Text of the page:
Ancient mammoths survived longer than initially thought • Earth.com
12-10-2021

Ancient mammoths survived longer than initially thought

By investigating ancient DNA found in soil samples pulled from the Klondike region of the central Yukon territory’s permafrost, a research team led by the McMaster University in Canada has found that ancestral species such as mammoths or wild horses survived thousands of years longer than initially estimated.

The scientists used DNA capture-enrichment technology to isolate and rebuild in great detail the fluctuating animal and plant communities at different time points during the transition from the Pleistocene to the Holocene, an unstable climatic period 11,000 to 14,000 years ago when various species such as mammoths, mastodons, or sabre-toothed cats went extinct.

By analyzing tiny soil samples collected from Canada’s permafrost and containing billions of microscopic genomic sequences from animal and plant species, the researchers managed to shed more light on the status of ancient ecosystems at different historical periods.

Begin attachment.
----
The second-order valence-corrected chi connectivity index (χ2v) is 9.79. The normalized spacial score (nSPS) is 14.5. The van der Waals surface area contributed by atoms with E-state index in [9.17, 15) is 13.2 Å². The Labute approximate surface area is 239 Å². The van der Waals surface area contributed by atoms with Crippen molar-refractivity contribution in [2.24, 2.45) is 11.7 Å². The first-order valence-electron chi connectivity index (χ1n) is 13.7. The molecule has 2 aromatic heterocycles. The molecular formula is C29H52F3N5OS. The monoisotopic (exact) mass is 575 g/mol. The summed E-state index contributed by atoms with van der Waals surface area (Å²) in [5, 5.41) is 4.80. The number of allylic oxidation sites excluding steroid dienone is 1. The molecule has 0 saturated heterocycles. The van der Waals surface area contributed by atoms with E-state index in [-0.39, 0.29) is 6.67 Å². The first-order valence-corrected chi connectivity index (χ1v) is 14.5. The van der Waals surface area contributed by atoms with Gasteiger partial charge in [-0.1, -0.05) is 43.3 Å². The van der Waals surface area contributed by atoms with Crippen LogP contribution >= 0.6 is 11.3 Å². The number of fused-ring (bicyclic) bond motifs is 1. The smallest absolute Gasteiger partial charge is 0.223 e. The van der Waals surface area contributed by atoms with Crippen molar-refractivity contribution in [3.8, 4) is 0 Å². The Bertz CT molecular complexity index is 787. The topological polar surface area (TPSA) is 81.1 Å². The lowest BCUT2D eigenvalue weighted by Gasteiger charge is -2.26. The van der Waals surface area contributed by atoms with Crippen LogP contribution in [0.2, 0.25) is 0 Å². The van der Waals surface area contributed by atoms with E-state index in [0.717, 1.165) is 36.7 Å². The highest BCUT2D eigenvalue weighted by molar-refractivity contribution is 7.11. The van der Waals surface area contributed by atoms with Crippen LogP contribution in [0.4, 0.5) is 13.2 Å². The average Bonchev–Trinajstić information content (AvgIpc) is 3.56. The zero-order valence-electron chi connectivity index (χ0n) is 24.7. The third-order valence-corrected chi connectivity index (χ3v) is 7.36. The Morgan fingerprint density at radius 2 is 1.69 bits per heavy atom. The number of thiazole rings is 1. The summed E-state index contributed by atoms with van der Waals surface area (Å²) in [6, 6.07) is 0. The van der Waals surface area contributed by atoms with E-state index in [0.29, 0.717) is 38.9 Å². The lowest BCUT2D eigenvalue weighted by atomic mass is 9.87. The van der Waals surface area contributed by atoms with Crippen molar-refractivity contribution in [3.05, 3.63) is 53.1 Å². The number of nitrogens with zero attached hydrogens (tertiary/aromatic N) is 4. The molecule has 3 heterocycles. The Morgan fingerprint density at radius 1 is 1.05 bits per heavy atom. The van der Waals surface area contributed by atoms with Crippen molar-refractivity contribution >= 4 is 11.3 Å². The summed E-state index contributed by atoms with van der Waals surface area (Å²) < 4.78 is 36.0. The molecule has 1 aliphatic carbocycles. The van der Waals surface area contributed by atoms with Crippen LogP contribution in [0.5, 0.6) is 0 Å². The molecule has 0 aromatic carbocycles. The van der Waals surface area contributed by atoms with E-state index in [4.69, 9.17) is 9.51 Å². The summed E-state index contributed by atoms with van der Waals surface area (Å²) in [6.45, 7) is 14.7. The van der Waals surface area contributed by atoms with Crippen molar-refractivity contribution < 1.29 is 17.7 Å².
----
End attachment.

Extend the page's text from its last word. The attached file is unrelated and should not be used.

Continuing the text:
They found that although mammoths and horses were already in steep decline before the period of climatic instability marking the passage from the Pleistocene to the Holocene, they did not immediately disappear due to human overhunting as it was initially believed. In fact, the DNA evidence shows that the wooly mammoth and the North American wild horse persisted until about 5,000 years ago – well into the mid-Holocene period.

“The rich data provides a unique window into the population dynamics of megafuana and nuances the discussion around their extinction through more subtle reconstructions of past ecosystems,” said study lead author Hendrik Poinar, an evolutionary geneticist and director of the McMaster Ancient DNA Centre.

The genetic analyses that the research team performed have also shown a strong continuity between the genomic structures of ancient and contemporary horses. “Although mammoths are gone forever, horses are not,” said study co-author Ross MacPhee, a senior curator at the American Museum of Natural History

“The horse that lived in the Yukon 5,000 years ago is directly related to the horse species we have today, Equus caballus. Biologically, this makes the horse a native North American mammal, and it should be treated as such.”

The researchers stress the need to collect and archive more permafrost samples, which are at risk of being lost forever due to global warming.

The study is published in the journal Nature Communications.  

By Andrei Ionescu, Earth.com Staff Writer

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